PDF of an email from John Liss with Git Instructions. This should give the general steps to get things setup. IT is a little dated, but most concepts still apply even if the screens have changed some.
TortoiseGit is the primary repository integration tool many of us use. This allows you to make commits, view history, etc. without having to use the command line tools in Git itself.
Visual studio also has support within it for Git and there are also many other plugins that provide integrations as well. You are welcome to use whatever you like and are comfortable with.
The general idea is that the master branch is, tracking the development for the next version. It’s stuff that’s going into the product, and will be included in the next version unless something is found to have an issue in testing.
(a) You should not commit stuff to your master branch. You should keep it up to date with the real master and make branches off of it for any new work your do. When you first decide to do work on Vixen, you would fork the master at Vixen Source to your own copy of it. You should be able to build and get a running version of Vixen from that is current. Then you can easily make branches from that to work on. Tools like TortoiseGit make it easier to manage changing branches and committing work.
As a maintainer, even I do not commit any work directly to the master branch. All commits on the master branch are actually merges of work from other branches.
(b) All work should be done based off of a ticket in the JIRA Bug Tracker. When you take on work for a particular item, you should create a branch off of the current master and name it the same as the ticket you are working on. I.E. VIX-1024. This provides a clear reference back to the description of the problem or feature. In addition to this, each commit should start with the ticket number as well. This will allow those commits to be linked to the ticket when they are eventually merged into the master. You should ensure you have an open ticket to begin work so that this tracking can occur. Once the ticket it open and assigend to you, you can move it to start work. This will indicate to other developers you are working on the ticket. Once you complete the work, you can submit a pull request to the Vixen repository where it can be reviewed. Once reviewed and approved, the ticket will transition states based on it being merged, built and closed automatically. JIRA will track the changes when they are committed to the main repository. The build that corresponds to the change will be marked in the JIRA ticket along with links to the commits involved.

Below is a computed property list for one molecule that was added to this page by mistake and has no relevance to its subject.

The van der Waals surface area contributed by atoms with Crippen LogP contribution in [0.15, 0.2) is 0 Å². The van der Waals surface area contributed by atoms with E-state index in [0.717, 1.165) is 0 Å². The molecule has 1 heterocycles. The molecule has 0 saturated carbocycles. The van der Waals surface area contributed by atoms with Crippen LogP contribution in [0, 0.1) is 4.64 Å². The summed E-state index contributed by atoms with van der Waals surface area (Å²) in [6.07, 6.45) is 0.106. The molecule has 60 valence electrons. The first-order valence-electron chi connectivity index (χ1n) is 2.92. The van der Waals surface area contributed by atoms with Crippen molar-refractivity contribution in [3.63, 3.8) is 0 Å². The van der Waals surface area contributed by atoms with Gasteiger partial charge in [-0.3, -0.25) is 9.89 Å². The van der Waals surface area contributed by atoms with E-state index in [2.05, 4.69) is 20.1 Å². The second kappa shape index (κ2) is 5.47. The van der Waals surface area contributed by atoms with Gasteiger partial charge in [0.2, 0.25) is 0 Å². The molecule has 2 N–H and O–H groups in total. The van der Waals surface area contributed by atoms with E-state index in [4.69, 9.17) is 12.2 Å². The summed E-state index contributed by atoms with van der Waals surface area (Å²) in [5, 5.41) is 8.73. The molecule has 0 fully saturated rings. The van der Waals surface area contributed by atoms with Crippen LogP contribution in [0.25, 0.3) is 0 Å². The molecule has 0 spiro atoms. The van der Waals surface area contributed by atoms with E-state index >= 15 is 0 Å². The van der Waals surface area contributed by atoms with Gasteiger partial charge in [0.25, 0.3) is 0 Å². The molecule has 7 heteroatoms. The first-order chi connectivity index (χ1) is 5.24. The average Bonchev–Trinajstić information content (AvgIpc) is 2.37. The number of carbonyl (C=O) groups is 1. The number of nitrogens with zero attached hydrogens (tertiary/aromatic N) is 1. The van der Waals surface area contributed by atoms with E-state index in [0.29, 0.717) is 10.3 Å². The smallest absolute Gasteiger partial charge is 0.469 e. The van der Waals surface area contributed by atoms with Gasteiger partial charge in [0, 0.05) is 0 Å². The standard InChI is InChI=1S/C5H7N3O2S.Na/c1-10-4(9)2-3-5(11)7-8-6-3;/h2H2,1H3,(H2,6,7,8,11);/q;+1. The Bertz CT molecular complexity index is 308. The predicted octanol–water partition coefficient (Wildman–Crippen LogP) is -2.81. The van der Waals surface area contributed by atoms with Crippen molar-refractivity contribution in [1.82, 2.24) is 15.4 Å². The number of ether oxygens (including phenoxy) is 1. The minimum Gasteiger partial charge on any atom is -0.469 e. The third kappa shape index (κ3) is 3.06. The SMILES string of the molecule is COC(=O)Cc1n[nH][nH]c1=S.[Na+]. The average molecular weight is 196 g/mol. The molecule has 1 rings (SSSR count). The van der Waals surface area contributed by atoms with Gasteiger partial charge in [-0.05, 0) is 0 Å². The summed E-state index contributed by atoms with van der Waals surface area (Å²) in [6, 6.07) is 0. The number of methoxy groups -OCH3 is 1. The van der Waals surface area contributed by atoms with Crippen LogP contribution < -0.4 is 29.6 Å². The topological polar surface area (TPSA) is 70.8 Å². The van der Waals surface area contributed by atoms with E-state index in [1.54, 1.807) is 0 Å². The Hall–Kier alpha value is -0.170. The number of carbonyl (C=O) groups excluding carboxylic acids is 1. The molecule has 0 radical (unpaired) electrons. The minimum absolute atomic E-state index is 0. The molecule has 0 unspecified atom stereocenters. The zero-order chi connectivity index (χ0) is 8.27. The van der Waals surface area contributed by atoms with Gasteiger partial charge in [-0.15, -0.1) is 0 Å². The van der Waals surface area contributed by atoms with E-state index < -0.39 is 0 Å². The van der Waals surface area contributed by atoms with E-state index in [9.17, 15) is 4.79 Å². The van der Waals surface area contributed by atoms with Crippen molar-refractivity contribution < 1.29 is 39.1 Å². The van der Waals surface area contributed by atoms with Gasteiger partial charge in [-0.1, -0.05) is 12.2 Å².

(c) If the item you are working on will span some time and the current master gets updated with new features from other developers, you can keep your branch in sync by rebasing your changes onto the current version of the master. You would sync your copy of the master from the master branch tree first. Then you can rebase your branch onto that. This will replay your commits onto the tail of the master giving you a up to date branch. Try to avoid merging the changes in the master into your own branch as this creates a messy commit history. More information on how to rebase can be found here.
(d) If you are collaborating with another developer, then you may want to share work on a branch. Here you can both work on the same branch shared publicly or you can merge changes between yourself. This is not very common in our development structure so ask questions if it comes up and we can help guide you through it.
(e) If you want to have a play with someone else’s branch (to test, or add features to it), as long as they have pushed ac copy of it out to their public repository, then you can always make your own branch at that point, and go from there. For example, Jeff might take a look at Jon’s “VersionControl” branch, and make a new one for himself, called “Jeffs_VC_additions” or something. He can do some more work to do with the version control, maybe updating stuff, adding a new feature, etc. Then, if Jon likes it, he can merge from Jeff’s VC branch back into his own VC branch. (since it’s all separate to ‘master’, he can do what he likes with it.) Once all the work is done between the two developers, the version with all the changes compiled together can be merged into the master.
(f) When work is complete on a branch, That branch should be pushed to your public repository. Then the ticket tracking it should be moved into the ready for merge status. This is my cue to go review it and either provide feedback or merge the changes. You should provide the information on the location of your GitHub repository so I can connect to it and pull the branch. If you made the branch name the same as the ticket it is easy for me to find it once I establish the path of your repository.